Given the high uncertainty about the size of the shock, it is interesting to see how markets assess the situation relative to 2008. Encouragingly, the market agrees that 2008 was the larger problem. Bank stocks in developed markets sold off on average by around 75% during the GFC, while this time it is closer to 55%. In EM, bank stocks were around 73% lower during the GFC, while this time around it is less than 50%, even though they were the second worst performing industry group (after energy). Maybe more importantly than the equity performance is the performance of bank credit, especially if we are worried about insolvency risk. Here the difference to 2008 is even clearer. Bank spreads of US IG issuers peaked at 680bp in early 2009 compared to a peak of 390bp in March of 2020. Lastly, the behavior of funding markets is also key, as funding stress accelerates any underlying problems. In this area, the current crisis is of a magnitude smaller for banks than it was during the GFC. The 3m Libor-OIS spread in the US peaked in October of 2008 at 360bp, while the COVID-19 peak was in March of 2020 at around 140bp – and is currently back to just 33bp, a level not reached in the GFC until July of 2009, well after the crisis was firmly in the rearview mirror. The spillover of US funding fears to other countries through the cross-currency basis was also more benign. For EUR, for example, stress levels in March 2020 were around 80bp compared to close to 200bp during the worst days of 2008. 

Of course, financial markets do not only reflect the size of the shock (still uncertain) and the initial position of the banking system (much stronger), but also the extent of policy support. 
After all, some banks passed some of the more extreme stress tests only due to meaningful policy support.

The first pillar of support this time by policy makers was to provide liquidity to the banking system. The Fed, for example, not only cut rates to zero, but also lowered the spread of the primary rate, used in their discount window, over Fed Funds, and also cut the reserve requirement ratio to zero. Through the Primary Dealer Credit Facility (PDCF) program, it offers low interest rate loans to primary dealers for 90 days. Banks in many other jurisdictions around the globe were given access to emergency central bank funds. A second pillar of support can be broadly classified as forbearance. In particular, many jurisdictions implemented waivers for credit payments for small companies or households.

Banks are being encouraged to restructure loans, but are exempt from the higher capital requirements that such restructured loans may have generated in the past. The implementation of Basel IV was postponed. Furthermore, banks are encouraged to dip into their various capital buffers built up after the GFC. The approach is working well so far. During the GFC, credit extension by the banks contracted until early 2010, in a credit crunch that made a difficult crisis worse. This time around, lending in the US is surging. Between early May and the end of January, lending by US commercial banks is up 8%. This is largely driven by companies drawing down their revolving lending facilities. While this lending reflects agreements made prior to the crisis, markets are also wide open for the safer companies, and bond issuance in March for US IG companies was extremely strong. Lending in some emerging markets, like China or Korea, has also been a source of strength, but this is far from universal in EM. Still, this lending behavior is a major, positive difference to 2008. We would note that forbearance is likely helpful for credit extension, but not necessarily for equity holders of banks who would often prefer the kitchen sink approach, of recognizing all losses in one go. More broadly speaking, this time around the support is much more focused on the banks’ clients rather than the banks themselves because banks are in better shape. It is reassuring that more direct support for banks has not been necessary.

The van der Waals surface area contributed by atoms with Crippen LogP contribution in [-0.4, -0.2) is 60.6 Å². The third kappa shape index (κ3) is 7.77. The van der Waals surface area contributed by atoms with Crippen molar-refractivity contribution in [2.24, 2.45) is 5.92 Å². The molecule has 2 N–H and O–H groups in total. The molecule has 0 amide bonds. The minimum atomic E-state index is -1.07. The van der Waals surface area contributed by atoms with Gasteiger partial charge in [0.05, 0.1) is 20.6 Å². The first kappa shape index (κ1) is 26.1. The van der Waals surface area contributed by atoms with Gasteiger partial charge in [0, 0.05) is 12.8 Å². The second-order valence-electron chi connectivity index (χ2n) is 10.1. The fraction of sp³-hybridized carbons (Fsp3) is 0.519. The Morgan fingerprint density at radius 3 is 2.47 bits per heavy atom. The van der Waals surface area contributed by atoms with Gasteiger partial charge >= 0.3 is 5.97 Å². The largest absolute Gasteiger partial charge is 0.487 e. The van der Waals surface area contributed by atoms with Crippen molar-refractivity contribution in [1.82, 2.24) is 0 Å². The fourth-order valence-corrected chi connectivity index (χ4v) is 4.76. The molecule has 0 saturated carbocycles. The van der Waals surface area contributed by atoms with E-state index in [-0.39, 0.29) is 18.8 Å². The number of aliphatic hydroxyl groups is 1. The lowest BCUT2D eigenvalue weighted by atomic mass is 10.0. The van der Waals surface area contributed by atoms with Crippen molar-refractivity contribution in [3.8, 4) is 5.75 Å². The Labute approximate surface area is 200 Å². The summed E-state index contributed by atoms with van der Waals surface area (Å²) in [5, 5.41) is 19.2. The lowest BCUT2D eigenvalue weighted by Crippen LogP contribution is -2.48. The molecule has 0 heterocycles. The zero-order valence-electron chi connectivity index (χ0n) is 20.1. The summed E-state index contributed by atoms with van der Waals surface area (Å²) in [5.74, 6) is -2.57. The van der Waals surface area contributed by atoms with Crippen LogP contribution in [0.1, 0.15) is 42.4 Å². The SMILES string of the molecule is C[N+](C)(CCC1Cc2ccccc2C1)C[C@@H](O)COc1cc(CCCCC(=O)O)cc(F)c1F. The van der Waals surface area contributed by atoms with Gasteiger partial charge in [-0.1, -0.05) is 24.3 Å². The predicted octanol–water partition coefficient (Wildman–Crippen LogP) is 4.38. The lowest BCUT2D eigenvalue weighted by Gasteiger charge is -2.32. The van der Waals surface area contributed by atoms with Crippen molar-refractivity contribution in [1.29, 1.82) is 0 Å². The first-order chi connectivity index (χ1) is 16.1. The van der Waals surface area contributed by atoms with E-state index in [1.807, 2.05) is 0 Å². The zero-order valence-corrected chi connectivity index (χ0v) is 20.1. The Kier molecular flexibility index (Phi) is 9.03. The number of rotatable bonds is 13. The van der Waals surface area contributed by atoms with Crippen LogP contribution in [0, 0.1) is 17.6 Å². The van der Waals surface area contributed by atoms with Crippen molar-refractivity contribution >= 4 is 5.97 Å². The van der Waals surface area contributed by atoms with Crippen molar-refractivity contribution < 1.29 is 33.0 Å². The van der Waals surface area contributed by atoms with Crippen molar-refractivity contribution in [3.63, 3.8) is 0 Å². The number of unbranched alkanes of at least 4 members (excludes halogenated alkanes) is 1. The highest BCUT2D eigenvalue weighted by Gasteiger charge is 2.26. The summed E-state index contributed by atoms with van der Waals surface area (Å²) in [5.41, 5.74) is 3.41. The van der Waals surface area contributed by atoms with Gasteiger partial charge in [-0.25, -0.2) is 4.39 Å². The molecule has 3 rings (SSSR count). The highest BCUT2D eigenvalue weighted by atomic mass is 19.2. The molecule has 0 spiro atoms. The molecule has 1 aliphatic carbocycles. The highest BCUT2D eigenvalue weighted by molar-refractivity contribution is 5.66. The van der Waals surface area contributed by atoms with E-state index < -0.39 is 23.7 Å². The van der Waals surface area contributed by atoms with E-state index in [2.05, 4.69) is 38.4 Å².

What about the aftermath of the crisis? After the GFC, regulators meaningfully changed the operating environment for the banks. This time around, with much less direct support for the banking system needed, and with past regulation having broadly worked as intended, there is much less scope for additional regulation. Banks are not the problem in this crisis. But this does not mean that life post COVID-19 will be easy for the banks. First, NPLs accumulated, but not fully recognized due to forbearance, will remain a major headwind for banks’ profitability. Second, interest rates are going to be stuck at the zero bound for a long time, and may still go into negative territory in more jurisdictions. Even some emerging markets have started to hit the zero lower bound. A further spread of negative interest rates would probably have the most profound impact on banks’ medium-term outlook as the result of the COVID-19 crisis. While the Fed is not going to go there in the short term, bank shareholders can only hope that this resolve is going to hold.
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Views expressed are of individual Members and Contributors, rather than the Club's, unless explicitly stated otherwise.